O’Neil rose to national awareness and fame when Lynn Novick and Ken Burns made him a talking head in the 1994 Emmy Award-winning PBS documentary series Baseball. When Novick and her film crew visited our home to capture archival images for 5th Inning - Shadow Ball, she asked if I could recommend former players to interview. O’Neil was at the top of my honor roll and an appointment was set up.  

 Following the interview Novick proclaimed that Buck would be the next Shelby Foote, star of Burns’s award winning 1999 PBS documentary The Civil War. Novick said her crew would return soon to Kansas City with Burns in tow for a more extensive interview, along with a plea for Buck and Ora (his wife of 51 years) to get an unlisted phone number because of his forthcoming fame.

Would the viewing audience get reruns of the lazy, illiterate and simple-minded Willie “Sleep ‘N Eat” Best and/or the eye-popping, raspy voiced Mantan Moreland? No! Instead, the “Shadow Ball” segment of Baseball eschewed any Jim Crow stereotypes as Buck, with his charming personality, transformed himself into the “Smithsonian” of black baseball.

With his newfound fame, O’Neil did the chitlin’ circuit, appearing at just about every Negro league function imaginable. The former celery field worker made guest appearances on Late Night with David Letterman and the Late, Late Show with Tom Snyder. Although this charmer failed to get on Oprah, Buck did embrace Hillary Clinton and Laura Bush during honored White House visits.

In his golden years, Buck became a spokesperson for the Kansas City Star, sold used cars for Superior Buick/Cadillac, greeted Price Chopper grocery shoppers, hawked chocolate chip cookies for Midwest Airlines, sold reverse mortgages for J.B. Nutter and peddled hearing aids for ECHO. He even had his own beverage at “Skies,” once a rotating restaurant atop the Hyatt Regency in Kansas City. The “Buck O’Neil” concoction included a little Kahlua, a little Amaretto and a little Sambuca with a triple jiffy.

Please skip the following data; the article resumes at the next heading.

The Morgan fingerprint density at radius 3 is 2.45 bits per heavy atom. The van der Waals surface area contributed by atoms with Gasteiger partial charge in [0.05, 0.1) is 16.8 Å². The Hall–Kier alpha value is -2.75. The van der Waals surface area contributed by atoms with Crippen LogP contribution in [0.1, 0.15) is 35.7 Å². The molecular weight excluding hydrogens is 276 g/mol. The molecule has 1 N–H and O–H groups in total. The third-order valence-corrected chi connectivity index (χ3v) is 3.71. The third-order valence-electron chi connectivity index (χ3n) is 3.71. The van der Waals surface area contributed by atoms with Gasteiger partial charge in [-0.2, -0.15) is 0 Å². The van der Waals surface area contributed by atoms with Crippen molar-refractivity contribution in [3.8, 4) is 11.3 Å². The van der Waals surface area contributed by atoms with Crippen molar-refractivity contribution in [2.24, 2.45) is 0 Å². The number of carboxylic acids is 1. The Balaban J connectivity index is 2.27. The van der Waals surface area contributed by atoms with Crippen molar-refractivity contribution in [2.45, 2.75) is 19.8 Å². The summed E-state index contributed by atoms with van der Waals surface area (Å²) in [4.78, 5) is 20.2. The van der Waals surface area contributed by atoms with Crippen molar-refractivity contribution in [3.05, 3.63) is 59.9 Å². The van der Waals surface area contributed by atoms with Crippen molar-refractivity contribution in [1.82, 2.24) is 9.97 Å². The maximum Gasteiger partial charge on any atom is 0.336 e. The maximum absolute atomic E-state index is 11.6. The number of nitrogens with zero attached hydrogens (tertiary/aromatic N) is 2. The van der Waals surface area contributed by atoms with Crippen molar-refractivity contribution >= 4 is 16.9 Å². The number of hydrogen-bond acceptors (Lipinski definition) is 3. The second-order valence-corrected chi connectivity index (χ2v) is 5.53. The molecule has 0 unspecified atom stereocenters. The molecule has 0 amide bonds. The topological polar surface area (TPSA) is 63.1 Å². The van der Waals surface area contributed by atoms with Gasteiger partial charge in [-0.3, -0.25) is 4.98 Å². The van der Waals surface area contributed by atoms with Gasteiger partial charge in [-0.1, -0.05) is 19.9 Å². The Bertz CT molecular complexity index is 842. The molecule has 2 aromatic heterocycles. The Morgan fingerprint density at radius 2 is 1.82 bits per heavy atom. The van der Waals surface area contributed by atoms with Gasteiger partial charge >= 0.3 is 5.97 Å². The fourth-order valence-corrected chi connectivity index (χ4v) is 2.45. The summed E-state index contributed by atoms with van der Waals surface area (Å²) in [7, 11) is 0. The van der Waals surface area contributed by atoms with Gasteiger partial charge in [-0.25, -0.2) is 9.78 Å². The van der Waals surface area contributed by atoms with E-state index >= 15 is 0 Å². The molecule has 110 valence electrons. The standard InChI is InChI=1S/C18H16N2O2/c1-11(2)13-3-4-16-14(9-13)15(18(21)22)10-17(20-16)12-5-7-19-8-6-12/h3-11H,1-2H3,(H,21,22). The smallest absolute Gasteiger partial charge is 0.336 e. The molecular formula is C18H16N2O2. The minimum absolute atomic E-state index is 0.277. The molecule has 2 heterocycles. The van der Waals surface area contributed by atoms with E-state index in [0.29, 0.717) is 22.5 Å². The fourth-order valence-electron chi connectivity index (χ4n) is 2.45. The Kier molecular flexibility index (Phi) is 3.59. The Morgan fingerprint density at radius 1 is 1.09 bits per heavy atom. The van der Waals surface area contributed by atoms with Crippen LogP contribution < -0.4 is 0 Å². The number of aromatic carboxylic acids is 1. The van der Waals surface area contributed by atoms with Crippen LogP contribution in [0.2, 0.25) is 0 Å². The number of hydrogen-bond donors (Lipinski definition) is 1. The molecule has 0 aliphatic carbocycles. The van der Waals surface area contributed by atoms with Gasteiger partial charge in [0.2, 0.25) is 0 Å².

This lifetime member of the NAACP was a dapper dresser with manicured fingernails and hands softer than a piano key tickler. Add a clean-shaven, glad face and a winning smile and Buck may have been the most recognizable fashion plate in his heyday. A knight in shining Armani, his talking-threads wardrobe was both conservative Wall Street, and fashionable GQ as he was often seen flashing the prestigious designer duds of a younger generation.  

This Buck O’Neil bronze statute stands at the Negro Leagues Baseball Museum in Kansas City, Missouri.

During the last three decades of his life, O’Neil chaired the Negro Leagues Baseball Museum Board of the Directors and served on the Veterans’ Committee of the National Baseball Hall of Fame. Although a fireside member of the Missouri and Florida Sports Hall of Fames, he certainly would have felt at home in Cooperstown. Despite missing out, he asked the public not to throw a pity party. 

In his 1997 autobiography I Was Right On Time, O’Neil said, “Some folks are saying maybe I belong in the Hall, too. But I’m honest with myself about it.  If people say it, it’s probably because of the Ken Burns series, not because they saw me play ball. The truth is, I don’t belong. I was a very good ballplayer, but very good ballplayers don’t belong in the Hall of Fame.  “Great ballplayers do.”